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17. c. 63. auxiliaribus; who would be able, if necessary, to hold the fortress and bridge.

20. relinquebatur Caesari nihil, as he could not get his infantry over as yet.

25. sese .. ostendunt, 'came up with the en my's rear, assailed him in force at many points, and tried to stop his advance.'

29. C. 64. equitatus .. praelio, .by the onset of our cavalry.' + 30. sustinere extremum agmen, and that they sometimes had to halt the rear of their column so as to break it off from the main body; while at other times they would form, and our men would be driven back by a charge of the whole infantry, but presently would face round again and renew the pursuit.' The meaning of sustinere' may be seen from the phrases .sustinere equos, sustinere, ut currum, sic impetum benevolentiae.'

33. circulari, 'were gathering in groups;' whence 'circulator' means •a juggler.'

33. 3. certior fieret, might be told' (entreated), as in Bell. Gall. 3.5,'cer tiores fecit suos paullisper proelium intermitterent' (he ordered his men).

7. exercitum obicere, 'to risk his men.' 11. expeditas, “in light marching order.'

magno numero iumentorum. On the same principle, Hannibal, in crossing the Rhone, put a row of large boats above the point of passage in order to break the force of the stream where the smaller ones were crossing.

16. triplicem aciem. Gen. von Göler explains this as meaning not that Caesar deployed into line while at a distance from the enemy, but that he advanced in three parallel columns.

17. milium sex; as the ford was three miles above Caesar's camp at Lerida.

18. de tertia vigilia. These events happened early in June: therefore, according to Leverrier's table already quoted, the third night-watch would have begun at 12 P.M. The distance mentioned was therefore gained in the course of nine hours' marching. 21. c. 65. nova re, at the unparallelled activity of the pursuit.' 34. 4. c. 66. vasa .. conclamari; a well-known phrase for preparing for a march.

7. in angustiis tenerentur, 'or lest they should be overtaken at a defile by the cavalry.'

11. loci naturam, 'the character of the ground.'

14. ab hoc .. negotii, 'whoever got first to these defiles would have no difficulty in repelling the enemy from them.'

17. c. 67. tempus .. quaeritur, they discussed the time for moving.'

23. timori .. consuerit, 'generally thought more of fear than of his military oath.'

25. omnium oculis, 'daylight would bring with it a sense of honour from being under the eyes of all.'

33. c. 68 magno circuitu; not by a shorter path, as would appear natural, his object being to outstrip the enemy's march, and as those commentators must imagine who wish to place Octogesa on the Ebro, some miles below the junction with the Segre.

nullo certo itinere ; taking to the open mountain-side, as Soult did after being driven from Oporto in 1809. (Peninsular War, book vii. c. 2.)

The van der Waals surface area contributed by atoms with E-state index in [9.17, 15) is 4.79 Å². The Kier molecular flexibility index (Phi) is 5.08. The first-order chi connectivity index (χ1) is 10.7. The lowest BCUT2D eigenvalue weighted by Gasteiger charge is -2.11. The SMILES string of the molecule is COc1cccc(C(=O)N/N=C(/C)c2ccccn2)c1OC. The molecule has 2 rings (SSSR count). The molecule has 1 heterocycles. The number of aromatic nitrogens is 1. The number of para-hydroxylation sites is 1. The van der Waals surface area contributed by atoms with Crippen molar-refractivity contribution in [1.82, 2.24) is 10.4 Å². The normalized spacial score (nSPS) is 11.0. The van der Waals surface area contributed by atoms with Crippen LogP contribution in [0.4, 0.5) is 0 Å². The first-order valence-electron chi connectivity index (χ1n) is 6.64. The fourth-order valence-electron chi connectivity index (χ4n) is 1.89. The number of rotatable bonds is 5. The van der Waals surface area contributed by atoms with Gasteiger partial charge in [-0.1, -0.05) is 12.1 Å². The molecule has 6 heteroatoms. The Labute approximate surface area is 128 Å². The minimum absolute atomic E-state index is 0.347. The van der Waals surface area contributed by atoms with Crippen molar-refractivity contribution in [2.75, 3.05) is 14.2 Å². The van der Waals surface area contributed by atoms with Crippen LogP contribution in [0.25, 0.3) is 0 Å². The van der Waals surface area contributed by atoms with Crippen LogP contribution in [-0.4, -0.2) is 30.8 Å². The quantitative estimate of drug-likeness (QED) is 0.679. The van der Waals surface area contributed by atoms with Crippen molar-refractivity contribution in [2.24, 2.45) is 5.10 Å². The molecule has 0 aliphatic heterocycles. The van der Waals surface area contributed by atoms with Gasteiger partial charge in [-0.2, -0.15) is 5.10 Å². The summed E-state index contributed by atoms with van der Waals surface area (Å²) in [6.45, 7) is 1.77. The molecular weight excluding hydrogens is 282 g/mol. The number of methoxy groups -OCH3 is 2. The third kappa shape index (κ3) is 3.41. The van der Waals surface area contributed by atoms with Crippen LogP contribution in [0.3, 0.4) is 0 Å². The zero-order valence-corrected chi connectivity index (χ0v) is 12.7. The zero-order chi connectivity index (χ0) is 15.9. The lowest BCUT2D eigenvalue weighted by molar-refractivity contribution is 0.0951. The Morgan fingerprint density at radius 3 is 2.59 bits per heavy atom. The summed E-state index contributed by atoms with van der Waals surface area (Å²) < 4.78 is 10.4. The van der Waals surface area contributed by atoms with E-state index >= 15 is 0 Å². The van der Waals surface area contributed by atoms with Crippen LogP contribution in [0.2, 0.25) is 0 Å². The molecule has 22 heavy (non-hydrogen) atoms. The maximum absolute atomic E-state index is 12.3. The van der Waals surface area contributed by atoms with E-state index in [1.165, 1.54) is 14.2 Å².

35. 4. per manus .. traderentur, 'were passed from hand to hand' at points difficult to climb.

15. consilium .. ferebant, 'highly extolled their own wisdom.' 19. C. 69. retorqueri agmen ad dextram. This passage is almost unrivalled for graphic interest. We can see the black line coiling up the mountain side in the wrong direction, and then in a moment bringing its leading files round, and heading unmistakably towards the Ebro.

21. fugiens laboris ; an adjective, like 'metuens divum.'

quin putaret (qui non putaret), 'as not to perceive that they must instantly leave their camp and try to meet the difficulty.'

26. c. 70. angustias; the defiles appear to have been not close to the river, but some way up the hills at the point where they approach it most closely.

30. vitarent is the oblique of the potential 'vitemus' (we should avoid). Otherwise we should expect 'vitaturi essent.'

33. ex magnis rupibus, and having gained a bit of level ground after descending some huge rocks.'

36. 3. ante se.. videret. The asyndeton of completeness (supra, c. 5, note 3).

9. in cobortis, 'attacked them' (the cetrati). 13. C. 71. erat occasio, there was evidently an opportunity for striking home.'

18. ne dubitaret, do not hesitate to fight;' the oblique imperative. 23. collatis in unum locum, 'huddled together in disorder.' 28. c. 72. sine vulnere suorum, without any loss of men. So • vulnerari,' below, means 'to suffer loss.'

3.3. cum non minus esset imperatoris, “as it is not less a general's business. In historic constructions the imperfect is regularly used to express general truths, “si bis bina quot essent didicisset? (if he had learned how much twice two make). See Bell. Gall. 1. 36, note 1.

37. 2. rem obtinere, 'to govern the republic,' as he had said in c. 32, per se rempublicam administraturum.'

7. perseverat. He had too much hold on his soldiers' minds to dread such a threat. His views on this point are well given in Bell. Gall. 1. 40 ad fin.

15. c. 73. Tarraconem-by gaining the road which led thither from Lerida. They must have had magazines there.

18. alariarum, of auxiliary cohorts.

19. ad aquam must mean to the Segre, to which they had now got back.

28. c. 74. imperatoris fidem, 'they enquired whether they might trust Caesar.'

29. non .. fecerint, and lamented that they had not done so at first, but had made war on their friends and kinsmen.'

31. fidem . . petunt, “they requested a guarantee for their generals'

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32. in se scelus concepisse, 'that they might not be thought to have committed the villainy of betraying their own leaders.' Scelus is an act so bad as to be reprobated even by bad men.